Once I’d removed the beautiful big Alsatian dog sticker from the side window it became my little pride and joy!
£800 and it lasted me for about 8 years! Result!
My very first car of my own at the age of 28!
Everyone one else in the office had their Porsches and flash Audis, or at least a sporty Golf to drool over in the massive company car park where I worked in Wellheads Place. But the nana blue Micra was like a Lamborghini to me.
I’ve never been have been much or a car man! haha.
I played the guitar loads in my new Aberdeen sanctuary and got back to a good standard. It felt great to have rediscovered that love back into my life.
With the deposit banked from the house sale I part owned in South Shields and my new found oil wealth I also splashed out to buy my very first property of my own!
A 2 bed apartment in the same street as the room I’d been renting. Claremont Street.
I viewed a few other places in town but loved this area so thought why not stay here?
Around the same time I met a girl from Aberdeen who I would later have my 2 ace kids, Sonny & Lola with.
The flat was amazing but I quickly seemed to outgrow it so with a couple of contract moves later increasing my income I managed to buy my very own house in the West End of Aberdeen!
Looking into the back garden from “the greenhouse” which is now our dining area.
A pool? In Aberdeen! Haha.
It was in a lovely tree lined area. Folk with my kind of upbringing would call it a “posh area!”
A bit like the area my mam and dad moved to not long before he died. But it took him 10 years of working away and saving to get to that. I was in the privileged position to do this only 2-3 years after working away.
Since I came to Aberdeen the money I was earning was crazy compared to anything I had known before. It felt obscene.
Whenever my mates back home asked me what type of money I earned I was actually too embarrassed to tell them as I thought that they’d look at me differently.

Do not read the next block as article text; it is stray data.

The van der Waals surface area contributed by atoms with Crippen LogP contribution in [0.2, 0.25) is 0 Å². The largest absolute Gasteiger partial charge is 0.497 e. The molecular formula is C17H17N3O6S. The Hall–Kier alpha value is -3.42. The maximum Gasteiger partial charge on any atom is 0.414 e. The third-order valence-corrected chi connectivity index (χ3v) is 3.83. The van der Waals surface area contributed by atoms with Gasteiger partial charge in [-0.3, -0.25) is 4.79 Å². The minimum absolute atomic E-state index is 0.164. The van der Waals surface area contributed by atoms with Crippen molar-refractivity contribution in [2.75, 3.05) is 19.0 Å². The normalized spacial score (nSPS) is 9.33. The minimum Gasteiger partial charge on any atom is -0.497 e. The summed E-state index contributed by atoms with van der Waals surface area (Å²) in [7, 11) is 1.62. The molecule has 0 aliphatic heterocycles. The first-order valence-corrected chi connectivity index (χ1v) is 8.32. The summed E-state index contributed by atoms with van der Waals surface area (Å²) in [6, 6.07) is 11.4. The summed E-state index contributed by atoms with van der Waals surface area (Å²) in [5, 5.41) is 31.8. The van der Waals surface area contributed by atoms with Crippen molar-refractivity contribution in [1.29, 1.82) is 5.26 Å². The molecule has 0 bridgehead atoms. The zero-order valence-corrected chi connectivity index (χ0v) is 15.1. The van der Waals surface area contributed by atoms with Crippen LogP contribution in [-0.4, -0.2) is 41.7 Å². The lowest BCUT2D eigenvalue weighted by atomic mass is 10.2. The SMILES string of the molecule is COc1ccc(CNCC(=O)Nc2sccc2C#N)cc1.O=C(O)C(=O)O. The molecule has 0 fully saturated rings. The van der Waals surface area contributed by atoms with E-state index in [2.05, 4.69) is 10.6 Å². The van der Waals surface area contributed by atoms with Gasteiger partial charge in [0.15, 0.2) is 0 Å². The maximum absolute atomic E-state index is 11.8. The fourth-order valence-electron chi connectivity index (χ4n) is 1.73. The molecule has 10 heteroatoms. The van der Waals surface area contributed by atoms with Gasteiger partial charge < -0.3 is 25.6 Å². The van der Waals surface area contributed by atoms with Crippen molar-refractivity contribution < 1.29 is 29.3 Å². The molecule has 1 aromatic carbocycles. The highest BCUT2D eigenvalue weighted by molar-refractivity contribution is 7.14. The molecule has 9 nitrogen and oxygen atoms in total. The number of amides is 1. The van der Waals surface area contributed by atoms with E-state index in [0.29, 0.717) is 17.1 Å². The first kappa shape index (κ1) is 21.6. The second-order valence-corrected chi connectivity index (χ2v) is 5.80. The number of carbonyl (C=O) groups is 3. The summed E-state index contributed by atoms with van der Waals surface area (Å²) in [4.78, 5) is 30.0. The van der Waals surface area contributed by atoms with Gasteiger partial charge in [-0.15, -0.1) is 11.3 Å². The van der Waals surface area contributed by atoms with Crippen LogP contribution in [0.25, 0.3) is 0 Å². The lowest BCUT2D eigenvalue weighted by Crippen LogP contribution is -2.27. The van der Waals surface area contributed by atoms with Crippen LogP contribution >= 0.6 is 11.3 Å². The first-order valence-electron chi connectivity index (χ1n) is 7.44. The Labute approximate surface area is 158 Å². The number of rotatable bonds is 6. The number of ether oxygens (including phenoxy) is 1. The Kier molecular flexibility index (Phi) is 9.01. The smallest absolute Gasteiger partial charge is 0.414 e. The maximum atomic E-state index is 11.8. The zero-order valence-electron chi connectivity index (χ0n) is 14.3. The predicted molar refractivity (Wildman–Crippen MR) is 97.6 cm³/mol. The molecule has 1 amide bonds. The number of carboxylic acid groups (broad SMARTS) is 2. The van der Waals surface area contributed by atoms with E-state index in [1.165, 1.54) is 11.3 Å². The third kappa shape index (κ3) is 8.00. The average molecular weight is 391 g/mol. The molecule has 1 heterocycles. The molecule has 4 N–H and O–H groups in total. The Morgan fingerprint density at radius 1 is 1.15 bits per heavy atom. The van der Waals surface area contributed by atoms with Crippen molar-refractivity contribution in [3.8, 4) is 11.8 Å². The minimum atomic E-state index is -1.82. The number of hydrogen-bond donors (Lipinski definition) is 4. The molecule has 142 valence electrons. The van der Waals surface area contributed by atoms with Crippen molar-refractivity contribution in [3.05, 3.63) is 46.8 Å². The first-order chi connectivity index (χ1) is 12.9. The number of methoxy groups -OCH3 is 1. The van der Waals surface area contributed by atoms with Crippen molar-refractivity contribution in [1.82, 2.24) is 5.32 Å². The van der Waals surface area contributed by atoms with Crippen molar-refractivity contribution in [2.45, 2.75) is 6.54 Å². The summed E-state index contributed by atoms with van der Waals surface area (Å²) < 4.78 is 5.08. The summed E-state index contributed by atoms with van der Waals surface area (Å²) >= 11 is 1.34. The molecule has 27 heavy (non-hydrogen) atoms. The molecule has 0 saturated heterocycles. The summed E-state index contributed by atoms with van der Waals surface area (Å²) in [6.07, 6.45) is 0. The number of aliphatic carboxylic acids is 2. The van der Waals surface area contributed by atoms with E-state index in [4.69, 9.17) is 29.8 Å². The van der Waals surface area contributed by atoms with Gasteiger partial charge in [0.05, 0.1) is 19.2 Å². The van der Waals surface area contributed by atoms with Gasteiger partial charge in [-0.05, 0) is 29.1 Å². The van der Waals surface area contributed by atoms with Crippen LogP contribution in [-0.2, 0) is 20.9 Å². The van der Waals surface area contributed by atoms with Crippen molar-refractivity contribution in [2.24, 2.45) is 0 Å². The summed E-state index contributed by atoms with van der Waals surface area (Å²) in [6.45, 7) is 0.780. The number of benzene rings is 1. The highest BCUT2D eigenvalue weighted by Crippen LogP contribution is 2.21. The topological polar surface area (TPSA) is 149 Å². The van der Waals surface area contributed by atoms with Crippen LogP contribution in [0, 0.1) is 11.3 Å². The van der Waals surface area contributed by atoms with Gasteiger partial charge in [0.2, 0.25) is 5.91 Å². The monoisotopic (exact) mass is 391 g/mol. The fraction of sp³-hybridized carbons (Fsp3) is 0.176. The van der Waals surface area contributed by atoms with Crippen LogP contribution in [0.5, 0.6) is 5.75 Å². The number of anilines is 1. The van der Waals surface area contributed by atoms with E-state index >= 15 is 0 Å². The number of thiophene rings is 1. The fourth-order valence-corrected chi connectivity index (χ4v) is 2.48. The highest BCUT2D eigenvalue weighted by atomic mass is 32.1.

One time during an away trip they pushed me and mentioned some numbers and I said about half of what I was really on and they were still astounded.
It was nothing on what city slickers got but for a working class lad to have a heap of cash left over every month after paying all the bills, mortgage, saving a bit, and all of the nights out meant only one option!
Gambling! Well more gambling anyway.
My dad gambled, my Granda gambled. It was kind of a way of life.
Not huge amounts as far as I’m aware.
I remember the one time my Granda did win relatively big the tight bookie only paid out his maximum payout despite my Granda lining his pockets for years!
When I was a kid I remember being asked to choose some horses and one time 3 out of 4 won and I was lauded a hero! It felt good, got the old endorphins jumping.
It was nothing sinister but things like that can get you hooked!
Well it did with me anyway!
As soon as I earned my own money from Safeways supermarket in South Shields and bar work I gambled it away.
You think you can win big and change your life.
But you’re really just chasing your loses of course as the bookmaker has the odds in his favour.
So since I came to Aberdeen my bets went from £10s, to £100s until at my peak I was betting over £1000 in a single horse race! To win say, £800! And most of the bigger bets lost!
I honestly cant remember what made me do it but I just stopped gambling immediately and realised I’d been stupid blowing so much when I already had more than enough money to do stuff I wanted to do!
The gambling industry is a disgrace but as we know the government make so much money from taxing it so will do nothing to help the poor folk who are addicted and ruining their lives.
Anyway, luckily I stopped and now had a new thing to blow my money on. Breeze blocks, sand, cement, timber. You name it! If Jewsons stocked it I bought it over the next few years!
So on that boring topic I’ll bid you farewell until the next amazing instalment!
Have a great day and please comment or get in touch if anything I’ve written hits a note with you.